Tired of store ads aimed at just anyone? Wish you could be tracked at the mall the way you're tracked online? Well, you're in luck: "Physical Cookies" are now a thing. The pocket-sized gadgets determine which stores shoppers are walking into, allowing electronic signs to offer targeted ads, Mashable reports. Why would a customer agree to carry one around while shopping? Because those targeted ads offer them shopping deals. The devices are the product of a collaboration between a realty investor and an advertising agency, and according to the makers, they're effective. The property investor, Sponda, says that in a trial involving 14,000 people, those carrying Physical Cookies stayed in stores 21.7% longer than those without them.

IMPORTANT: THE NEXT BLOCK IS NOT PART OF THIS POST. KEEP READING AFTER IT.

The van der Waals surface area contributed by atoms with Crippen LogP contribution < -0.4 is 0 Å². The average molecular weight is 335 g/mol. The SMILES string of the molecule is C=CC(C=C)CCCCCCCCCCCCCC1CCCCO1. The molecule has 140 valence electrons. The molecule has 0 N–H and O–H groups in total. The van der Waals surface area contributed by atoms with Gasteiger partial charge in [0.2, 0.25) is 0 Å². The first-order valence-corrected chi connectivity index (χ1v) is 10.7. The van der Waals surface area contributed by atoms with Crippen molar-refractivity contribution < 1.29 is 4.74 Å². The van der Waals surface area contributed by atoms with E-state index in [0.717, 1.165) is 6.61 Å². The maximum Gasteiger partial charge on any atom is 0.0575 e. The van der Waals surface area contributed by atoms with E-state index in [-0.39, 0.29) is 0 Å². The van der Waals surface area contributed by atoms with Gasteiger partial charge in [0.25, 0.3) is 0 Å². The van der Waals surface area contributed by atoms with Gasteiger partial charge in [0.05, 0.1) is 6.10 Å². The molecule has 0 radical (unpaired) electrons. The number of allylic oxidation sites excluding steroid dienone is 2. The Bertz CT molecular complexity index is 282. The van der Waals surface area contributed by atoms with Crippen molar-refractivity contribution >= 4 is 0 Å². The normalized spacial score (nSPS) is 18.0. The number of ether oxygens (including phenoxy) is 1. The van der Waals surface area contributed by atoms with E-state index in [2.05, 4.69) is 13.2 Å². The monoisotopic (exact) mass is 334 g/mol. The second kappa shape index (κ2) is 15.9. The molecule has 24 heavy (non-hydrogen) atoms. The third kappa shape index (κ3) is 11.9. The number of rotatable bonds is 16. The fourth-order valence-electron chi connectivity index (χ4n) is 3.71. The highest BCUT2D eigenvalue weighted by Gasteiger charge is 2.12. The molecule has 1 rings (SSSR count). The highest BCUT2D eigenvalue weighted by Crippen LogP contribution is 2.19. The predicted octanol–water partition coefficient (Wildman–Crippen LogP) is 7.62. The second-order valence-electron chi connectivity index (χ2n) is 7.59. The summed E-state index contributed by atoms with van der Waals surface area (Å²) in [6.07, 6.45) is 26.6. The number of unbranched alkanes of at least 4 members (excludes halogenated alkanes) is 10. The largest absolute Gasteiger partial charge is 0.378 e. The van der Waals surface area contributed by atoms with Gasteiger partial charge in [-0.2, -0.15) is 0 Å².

Sponda also says its messages sent 14.5% of customers from a mall's ground floor to its less-busy second floor. The goal, according to a promotional video, is to prevent the much-heralded death of brick-and-mortar stores. "If e-stores are winning because of their efficient use of data, why not take their best practices and use them in the real world?" the video asks. Sponda says that no personal information is needed to use Physical Cookies, and though the technology is currently in keychain form, it can be installed anywhere. Nor does it involve the "spam" the makers say similar technology like Apple's iBeacon pushes on customers. The creators are working on bringing the system to countries all over the world, including the US, Fast Company reports. (Meanwhile, reported "supercookies" on Verizon phones are raising privacy concerns.)